“There's no question about it: The future of mobility is electric,” Farkas told Kristina Partsinevelos.
Electric vehicles have been in the spotlight recently, mostly due to Tesla's botched unveiling of its new Cybertruck.
“If you look at companies for the last 100 years, the most valuable ones have typically been those that fuel the transportation system of their areas, whether it's in the U.S., Europe, anywhere in the world,” he said.
“What we're doing is we're taking over for the fuel companies," Farkas said.
Major questions some consumers ask of electric cars are: What if I need to travel a long distance? Can an electric car go as far as I need it to without running out of charge?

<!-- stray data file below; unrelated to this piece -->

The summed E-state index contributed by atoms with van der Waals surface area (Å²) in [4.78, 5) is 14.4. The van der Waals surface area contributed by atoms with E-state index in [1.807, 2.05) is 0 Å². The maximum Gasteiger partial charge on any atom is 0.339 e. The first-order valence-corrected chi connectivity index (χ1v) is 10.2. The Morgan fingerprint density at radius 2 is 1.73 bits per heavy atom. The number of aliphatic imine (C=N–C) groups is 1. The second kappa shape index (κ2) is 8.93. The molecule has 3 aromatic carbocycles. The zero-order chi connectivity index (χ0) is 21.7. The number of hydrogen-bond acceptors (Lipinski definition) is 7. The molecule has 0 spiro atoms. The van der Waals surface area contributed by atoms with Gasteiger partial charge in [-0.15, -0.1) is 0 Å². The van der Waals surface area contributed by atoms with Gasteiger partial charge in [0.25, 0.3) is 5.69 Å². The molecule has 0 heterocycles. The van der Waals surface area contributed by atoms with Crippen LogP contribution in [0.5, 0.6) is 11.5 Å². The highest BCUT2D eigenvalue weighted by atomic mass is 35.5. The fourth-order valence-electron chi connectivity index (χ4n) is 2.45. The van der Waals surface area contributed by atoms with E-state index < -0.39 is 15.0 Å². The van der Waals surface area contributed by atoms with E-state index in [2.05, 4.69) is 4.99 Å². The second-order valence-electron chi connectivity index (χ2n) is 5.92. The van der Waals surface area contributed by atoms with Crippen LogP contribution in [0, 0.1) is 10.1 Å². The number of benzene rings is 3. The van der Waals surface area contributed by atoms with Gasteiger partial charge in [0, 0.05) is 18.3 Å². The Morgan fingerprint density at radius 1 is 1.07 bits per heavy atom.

These queries don't concern Farkas.
“The cars' ranges are increasing,” he said. “I have a Tesla that drives over 300 miles."
"You really don't need as much range as you think you do. The human body needs to rest during those times.”
Farkas acknowledged older model electric vehicles haven’t met consumer needs, but he said the newer models do.
“Now, when you have beautiful cars that drive long distances, that have autonomy and all these unbelievable functionality and features, I think the cars will sell themselves," he said.